Candle-lighting: Around Christmas, you may notice people keep candles in their windows. Whether electric or with a real flame, these candles have their origin in the Nativity. The thought is that the candle symbolizes warmth and hospitality, but even more importantly that it serves as a beacon for the Virgin Mary and Joseph. It welcomes them in to the home, offering a place to stay when there is no room at the inn. This varies from country to country. In America we use electric candles, in Europe people may light real ones and in countries such as India the flame comes from a clay pot filled with oil.

Gift-giving: The origins of our tradition of giving presents on Christmas stems from several different sources. Gift-giving has its origins in the Roman New Year, which took place in the winter and celebrated Mythras, the god of light. It also comes from the life of St. Nicholas, a real priest in Asia Minor, who was renowned for his generosity and kindness to children, often giving them candy and gifts. St. Nicholas is actually the basis for our modern Santa Claus. Victorian England’s revival of Christmas also made the practice of gift-giving to friends and family highly popular. From a religious perspective, though, gift-giving is meant to remind Christians of the gifts that the Three Magi brought to the baby Jesus. Since Jesus can’t directly receive physical gifts from anyone, regardless of faith or religion, gifts may be given as a symbol of goodwill and tribute.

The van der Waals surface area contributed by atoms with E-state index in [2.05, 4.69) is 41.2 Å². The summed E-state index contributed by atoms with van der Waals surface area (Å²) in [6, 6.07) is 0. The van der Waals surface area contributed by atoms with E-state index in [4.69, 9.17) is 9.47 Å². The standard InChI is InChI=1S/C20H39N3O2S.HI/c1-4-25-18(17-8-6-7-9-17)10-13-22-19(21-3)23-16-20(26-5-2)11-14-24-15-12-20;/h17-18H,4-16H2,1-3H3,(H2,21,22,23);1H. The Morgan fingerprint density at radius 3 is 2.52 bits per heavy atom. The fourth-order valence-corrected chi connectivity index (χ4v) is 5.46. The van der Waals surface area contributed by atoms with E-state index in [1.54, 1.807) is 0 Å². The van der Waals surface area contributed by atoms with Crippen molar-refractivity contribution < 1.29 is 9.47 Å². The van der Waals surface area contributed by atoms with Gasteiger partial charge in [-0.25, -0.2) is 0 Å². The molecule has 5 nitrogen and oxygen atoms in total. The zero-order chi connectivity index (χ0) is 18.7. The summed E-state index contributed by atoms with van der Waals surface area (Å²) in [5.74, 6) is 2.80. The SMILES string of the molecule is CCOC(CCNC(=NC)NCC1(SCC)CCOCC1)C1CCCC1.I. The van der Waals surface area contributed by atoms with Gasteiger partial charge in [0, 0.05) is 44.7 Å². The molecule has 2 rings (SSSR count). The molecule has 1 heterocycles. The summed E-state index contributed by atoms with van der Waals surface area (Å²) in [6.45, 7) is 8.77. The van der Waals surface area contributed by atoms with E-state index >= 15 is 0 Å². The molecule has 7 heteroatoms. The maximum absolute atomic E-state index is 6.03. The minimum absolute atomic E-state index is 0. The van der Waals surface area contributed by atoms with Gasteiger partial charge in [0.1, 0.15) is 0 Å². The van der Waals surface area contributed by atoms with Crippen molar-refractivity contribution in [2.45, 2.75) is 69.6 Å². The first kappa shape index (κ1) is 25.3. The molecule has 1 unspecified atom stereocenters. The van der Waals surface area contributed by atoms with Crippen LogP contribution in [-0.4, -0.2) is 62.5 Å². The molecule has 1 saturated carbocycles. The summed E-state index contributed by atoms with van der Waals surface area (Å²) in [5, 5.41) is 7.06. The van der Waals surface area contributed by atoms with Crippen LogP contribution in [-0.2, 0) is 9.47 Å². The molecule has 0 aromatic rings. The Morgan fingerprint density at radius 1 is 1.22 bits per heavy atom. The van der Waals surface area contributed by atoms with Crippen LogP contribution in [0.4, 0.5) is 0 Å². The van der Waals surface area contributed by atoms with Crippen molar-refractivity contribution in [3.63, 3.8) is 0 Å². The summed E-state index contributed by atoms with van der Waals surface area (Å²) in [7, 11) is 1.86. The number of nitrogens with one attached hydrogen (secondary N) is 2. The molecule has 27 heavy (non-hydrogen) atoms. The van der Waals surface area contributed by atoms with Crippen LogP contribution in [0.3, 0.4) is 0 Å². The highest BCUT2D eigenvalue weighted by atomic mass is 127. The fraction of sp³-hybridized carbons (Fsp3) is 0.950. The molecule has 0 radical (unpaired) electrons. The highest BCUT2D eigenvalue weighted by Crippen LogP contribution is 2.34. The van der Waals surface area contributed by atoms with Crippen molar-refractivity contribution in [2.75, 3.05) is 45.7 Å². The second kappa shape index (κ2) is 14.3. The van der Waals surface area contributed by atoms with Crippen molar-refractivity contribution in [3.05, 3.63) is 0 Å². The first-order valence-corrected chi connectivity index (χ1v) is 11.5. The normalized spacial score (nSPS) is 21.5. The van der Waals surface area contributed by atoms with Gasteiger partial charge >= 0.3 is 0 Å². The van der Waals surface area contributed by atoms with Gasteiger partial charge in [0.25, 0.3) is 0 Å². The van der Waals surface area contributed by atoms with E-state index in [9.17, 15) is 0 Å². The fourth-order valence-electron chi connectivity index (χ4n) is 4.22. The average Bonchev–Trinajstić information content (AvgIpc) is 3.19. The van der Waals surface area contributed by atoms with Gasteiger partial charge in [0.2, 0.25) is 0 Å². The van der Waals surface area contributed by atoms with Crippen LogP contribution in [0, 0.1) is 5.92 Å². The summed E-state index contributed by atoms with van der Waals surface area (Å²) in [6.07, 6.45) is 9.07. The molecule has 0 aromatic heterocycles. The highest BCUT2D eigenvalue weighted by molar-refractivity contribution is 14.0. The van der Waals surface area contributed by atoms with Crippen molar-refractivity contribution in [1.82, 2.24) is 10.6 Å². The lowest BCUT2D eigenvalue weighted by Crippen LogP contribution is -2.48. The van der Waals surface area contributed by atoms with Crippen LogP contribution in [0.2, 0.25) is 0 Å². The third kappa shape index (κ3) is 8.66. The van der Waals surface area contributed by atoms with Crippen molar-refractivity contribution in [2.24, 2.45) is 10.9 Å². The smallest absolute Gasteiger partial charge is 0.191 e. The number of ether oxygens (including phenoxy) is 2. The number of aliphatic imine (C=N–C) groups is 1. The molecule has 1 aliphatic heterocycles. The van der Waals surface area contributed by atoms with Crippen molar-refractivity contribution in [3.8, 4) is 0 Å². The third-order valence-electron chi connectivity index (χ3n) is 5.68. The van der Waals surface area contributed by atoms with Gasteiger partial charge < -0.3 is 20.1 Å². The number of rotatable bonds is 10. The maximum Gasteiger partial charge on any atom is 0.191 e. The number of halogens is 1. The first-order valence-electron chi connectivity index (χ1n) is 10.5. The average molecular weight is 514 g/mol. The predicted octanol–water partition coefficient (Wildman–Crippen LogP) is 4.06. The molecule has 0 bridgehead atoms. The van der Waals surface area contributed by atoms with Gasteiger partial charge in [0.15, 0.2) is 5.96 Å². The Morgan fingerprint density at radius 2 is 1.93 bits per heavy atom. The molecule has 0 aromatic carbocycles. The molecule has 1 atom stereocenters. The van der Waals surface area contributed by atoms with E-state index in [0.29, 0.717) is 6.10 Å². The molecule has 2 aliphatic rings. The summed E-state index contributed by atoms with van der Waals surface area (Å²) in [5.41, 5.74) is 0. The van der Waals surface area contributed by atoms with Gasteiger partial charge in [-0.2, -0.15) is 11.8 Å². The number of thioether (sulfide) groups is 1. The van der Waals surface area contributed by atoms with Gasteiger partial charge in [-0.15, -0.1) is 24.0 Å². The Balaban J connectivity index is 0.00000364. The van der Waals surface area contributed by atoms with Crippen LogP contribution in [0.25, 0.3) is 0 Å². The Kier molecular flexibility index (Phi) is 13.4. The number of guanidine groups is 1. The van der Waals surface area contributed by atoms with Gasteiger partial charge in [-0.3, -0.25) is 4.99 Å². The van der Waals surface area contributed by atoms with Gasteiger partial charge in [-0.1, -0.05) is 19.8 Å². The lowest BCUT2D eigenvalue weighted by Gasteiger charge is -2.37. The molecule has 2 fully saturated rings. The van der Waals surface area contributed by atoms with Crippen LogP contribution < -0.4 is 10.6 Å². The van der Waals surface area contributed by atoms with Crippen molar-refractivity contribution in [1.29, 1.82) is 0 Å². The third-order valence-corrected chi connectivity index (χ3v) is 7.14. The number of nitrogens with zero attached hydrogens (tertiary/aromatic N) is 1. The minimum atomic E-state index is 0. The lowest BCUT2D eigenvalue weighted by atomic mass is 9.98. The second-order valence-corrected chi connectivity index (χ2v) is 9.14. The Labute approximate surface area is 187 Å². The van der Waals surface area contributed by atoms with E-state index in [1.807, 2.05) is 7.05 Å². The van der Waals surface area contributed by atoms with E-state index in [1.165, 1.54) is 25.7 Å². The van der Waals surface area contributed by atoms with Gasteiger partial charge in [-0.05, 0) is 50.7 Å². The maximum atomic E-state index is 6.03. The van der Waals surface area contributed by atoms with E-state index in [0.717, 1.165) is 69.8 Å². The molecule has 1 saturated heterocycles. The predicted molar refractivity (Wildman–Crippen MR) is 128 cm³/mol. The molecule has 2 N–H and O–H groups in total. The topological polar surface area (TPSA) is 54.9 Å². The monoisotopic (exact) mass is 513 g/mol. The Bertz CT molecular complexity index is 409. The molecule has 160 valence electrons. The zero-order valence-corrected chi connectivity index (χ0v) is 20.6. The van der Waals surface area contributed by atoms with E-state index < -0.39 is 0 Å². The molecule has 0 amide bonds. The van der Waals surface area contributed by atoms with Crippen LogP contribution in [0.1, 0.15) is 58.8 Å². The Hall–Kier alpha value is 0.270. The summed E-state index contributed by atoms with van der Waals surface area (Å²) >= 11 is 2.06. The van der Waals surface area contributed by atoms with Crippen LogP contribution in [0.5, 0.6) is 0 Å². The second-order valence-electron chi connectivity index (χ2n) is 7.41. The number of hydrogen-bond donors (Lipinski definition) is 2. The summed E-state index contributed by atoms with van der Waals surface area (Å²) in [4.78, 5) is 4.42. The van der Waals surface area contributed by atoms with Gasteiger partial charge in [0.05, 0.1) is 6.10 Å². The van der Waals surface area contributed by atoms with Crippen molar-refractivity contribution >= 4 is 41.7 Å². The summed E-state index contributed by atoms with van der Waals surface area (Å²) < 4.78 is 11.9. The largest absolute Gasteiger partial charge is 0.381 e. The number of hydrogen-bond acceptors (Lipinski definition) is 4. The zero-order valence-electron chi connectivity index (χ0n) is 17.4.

Advent Calendars: If you’ve ever received a cardboard calendar holding a chocolate candy for each day of December in hidden compartments, you have the Nativity to thank. This little tradition has become so far removed from Christianity in America that many Christian children are totally unaware of its purpose. The calendar is based on Advent, or essentially the countdown to Jesus’ birth that starts four Sundays before Christmas. To simplify things, the calendar uses the month of December. In church services, candles also are used to count down Advent, with each candle representing one Sunday.

To many Christians, the Nativity is the most important story in the Bible. So Christmas, even without all the flair and gift-giving, is still an event full of holiday cheer. Whether you are Christian or follow any other faith, you can see some Christmas traditions a little differently with a knowledge of the Nativity story and the culture it influences.